The role of a Boom Operator is to place and hold the boom microphone to record the dialogue for Actors during a film or television shoot and to know the basics of the use of wireless microphones and recording equipment.
Boom Person, Boom Man, Boom Woman
How To Become a Boom Operator
What Does A Boom Operator Do?
For Tim Lloyd, a Boom Operator who has worked on numerous film and television productions, a typical day follows a usual routine. It all begins with arriving on set and locating the equipment truck. From there, he’ll help to unload the equipment and organize it on the sound and utility carts. Next, it’s time to find where the electricity is.
Lloyd will chat with the Gaffer or Electricians about where he can plug in and charge his batteries and power up the Sound Mixer’s equipment. He’ll then assemble his boom, provide headphones to all the necessary crew, including the Director, Script Supervisor and sometimes the Director of Photography and Producers, so they can hear the dialogue. Next he’ll synchronize the time code slate and lock sync boxes and give them to the camera department, as well as hook up the video cables to the on-set monitors or video play back and/or data capture.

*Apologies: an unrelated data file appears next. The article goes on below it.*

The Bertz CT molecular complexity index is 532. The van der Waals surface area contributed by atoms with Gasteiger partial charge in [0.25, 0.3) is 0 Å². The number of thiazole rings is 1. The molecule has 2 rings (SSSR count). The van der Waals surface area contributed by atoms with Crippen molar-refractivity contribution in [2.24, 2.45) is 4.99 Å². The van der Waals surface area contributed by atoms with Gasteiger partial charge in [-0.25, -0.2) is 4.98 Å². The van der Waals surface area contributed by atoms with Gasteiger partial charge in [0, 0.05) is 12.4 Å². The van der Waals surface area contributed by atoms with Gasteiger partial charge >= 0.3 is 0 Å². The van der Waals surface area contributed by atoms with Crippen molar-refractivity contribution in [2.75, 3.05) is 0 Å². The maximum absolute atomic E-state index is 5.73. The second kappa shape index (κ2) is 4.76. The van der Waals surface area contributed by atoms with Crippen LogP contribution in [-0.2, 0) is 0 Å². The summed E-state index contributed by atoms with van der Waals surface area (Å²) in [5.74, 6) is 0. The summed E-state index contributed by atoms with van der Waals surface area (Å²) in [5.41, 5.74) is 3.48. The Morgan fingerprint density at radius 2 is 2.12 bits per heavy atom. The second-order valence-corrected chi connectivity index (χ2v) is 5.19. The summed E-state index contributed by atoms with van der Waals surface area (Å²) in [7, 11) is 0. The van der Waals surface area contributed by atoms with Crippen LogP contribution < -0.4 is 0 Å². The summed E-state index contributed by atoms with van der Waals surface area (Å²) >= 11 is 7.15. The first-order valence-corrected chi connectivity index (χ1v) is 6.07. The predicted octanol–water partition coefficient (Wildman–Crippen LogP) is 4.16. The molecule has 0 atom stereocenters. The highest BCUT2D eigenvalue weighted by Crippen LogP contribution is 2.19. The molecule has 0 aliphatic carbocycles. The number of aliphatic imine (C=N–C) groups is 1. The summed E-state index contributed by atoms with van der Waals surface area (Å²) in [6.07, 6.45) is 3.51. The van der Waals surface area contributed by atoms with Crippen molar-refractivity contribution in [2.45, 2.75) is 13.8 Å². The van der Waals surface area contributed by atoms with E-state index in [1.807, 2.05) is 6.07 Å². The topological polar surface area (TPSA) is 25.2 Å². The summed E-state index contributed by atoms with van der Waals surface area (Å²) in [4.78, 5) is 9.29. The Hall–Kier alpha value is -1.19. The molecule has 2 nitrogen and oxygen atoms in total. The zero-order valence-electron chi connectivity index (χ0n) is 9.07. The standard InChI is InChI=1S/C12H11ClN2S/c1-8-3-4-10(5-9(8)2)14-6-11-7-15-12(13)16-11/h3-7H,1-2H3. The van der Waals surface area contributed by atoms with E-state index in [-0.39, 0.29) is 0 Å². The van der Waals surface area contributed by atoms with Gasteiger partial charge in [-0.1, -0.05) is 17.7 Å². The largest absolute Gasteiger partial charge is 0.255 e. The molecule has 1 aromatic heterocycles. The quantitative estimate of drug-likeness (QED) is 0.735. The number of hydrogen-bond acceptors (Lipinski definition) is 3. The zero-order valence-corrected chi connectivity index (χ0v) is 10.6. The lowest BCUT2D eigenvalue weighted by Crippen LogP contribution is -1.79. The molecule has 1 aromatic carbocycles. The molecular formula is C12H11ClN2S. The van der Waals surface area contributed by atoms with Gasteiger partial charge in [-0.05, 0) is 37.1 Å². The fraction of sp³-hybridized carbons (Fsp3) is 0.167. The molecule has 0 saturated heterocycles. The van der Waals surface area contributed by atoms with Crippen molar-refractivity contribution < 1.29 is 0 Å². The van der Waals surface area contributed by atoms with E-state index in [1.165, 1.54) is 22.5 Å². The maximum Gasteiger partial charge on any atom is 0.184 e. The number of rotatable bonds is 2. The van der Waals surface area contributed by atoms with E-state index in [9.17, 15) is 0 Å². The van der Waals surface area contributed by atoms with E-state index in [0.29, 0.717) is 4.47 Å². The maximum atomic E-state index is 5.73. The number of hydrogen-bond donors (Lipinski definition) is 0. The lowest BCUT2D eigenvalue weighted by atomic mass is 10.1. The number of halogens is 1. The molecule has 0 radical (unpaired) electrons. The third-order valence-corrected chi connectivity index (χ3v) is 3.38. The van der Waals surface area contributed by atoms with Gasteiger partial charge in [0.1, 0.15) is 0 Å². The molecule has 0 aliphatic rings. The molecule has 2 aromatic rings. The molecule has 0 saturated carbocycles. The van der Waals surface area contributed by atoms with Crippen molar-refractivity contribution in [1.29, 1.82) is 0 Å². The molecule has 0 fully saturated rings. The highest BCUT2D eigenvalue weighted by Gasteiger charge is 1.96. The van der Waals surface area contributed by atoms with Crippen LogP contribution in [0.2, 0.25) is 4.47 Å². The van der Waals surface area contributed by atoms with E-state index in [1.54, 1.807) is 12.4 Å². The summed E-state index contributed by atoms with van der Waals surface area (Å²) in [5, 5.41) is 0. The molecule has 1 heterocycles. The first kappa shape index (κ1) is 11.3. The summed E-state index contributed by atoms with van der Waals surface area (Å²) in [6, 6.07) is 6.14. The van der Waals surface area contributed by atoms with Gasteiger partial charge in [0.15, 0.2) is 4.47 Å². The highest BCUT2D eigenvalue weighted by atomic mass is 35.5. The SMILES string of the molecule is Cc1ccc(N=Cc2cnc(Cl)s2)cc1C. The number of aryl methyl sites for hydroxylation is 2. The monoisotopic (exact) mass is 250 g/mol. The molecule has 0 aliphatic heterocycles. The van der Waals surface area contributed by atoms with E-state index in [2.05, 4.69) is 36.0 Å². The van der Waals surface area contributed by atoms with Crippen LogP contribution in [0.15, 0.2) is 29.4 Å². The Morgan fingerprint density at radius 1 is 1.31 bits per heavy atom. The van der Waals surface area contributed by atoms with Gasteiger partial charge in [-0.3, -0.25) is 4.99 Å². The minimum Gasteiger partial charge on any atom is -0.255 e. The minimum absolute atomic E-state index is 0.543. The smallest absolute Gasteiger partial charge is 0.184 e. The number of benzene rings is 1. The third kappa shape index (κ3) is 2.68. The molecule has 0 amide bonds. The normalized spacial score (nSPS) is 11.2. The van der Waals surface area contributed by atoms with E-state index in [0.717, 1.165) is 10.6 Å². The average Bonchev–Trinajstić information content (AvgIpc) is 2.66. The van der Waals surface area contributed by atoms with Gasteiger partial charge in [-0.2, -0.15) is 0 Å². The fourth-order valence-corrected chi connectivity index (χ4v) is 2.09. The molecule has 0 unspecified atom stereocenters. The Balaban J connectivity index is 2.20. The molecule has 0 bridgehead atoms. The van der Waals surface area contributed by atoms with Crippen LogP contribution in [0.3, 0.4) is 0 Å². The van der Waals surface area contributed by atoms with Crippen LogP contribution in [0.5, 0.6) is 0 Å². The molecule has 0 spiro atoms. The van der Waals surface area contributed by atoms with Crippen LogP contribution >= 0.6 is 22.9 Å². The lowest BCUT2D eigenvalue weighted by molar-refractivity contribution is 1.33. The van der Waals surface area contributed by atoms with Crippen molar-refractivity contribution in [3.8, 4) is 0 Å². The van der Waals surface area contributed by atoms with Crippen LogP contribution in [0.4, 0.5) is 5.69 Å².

Next comes rehearsal. This gives Lloyd the chance to see where the talent will be during the scene, as well as where the camera will be placed. After rehearsal, the set is turned over to the crew. It’s during this time that Lloyd can troubleshoot to make sure his microphone and boom pole are out of frame and not creating any shadows or reflections. Each time the camera moves these steps need to be repeated until the scene is covered. On lower-budget shoots, he also may have to wire talent.
Once the scene is shot, he starts all over again with set up and rehearsal for each new scene and location.
As far as how Lloyd became a Boom Operator, he says that his particular path is a pretty standard one. He always knew that he wanted filmmaking to be his career, but because he didn’t know which specialty he wanted to enter and didn’t have knowledge of the industry, he went to film school. He credits his education with giving him the foundation he needed to get that foot in the door. But even after arriving in LA, he didn’t have boom experience.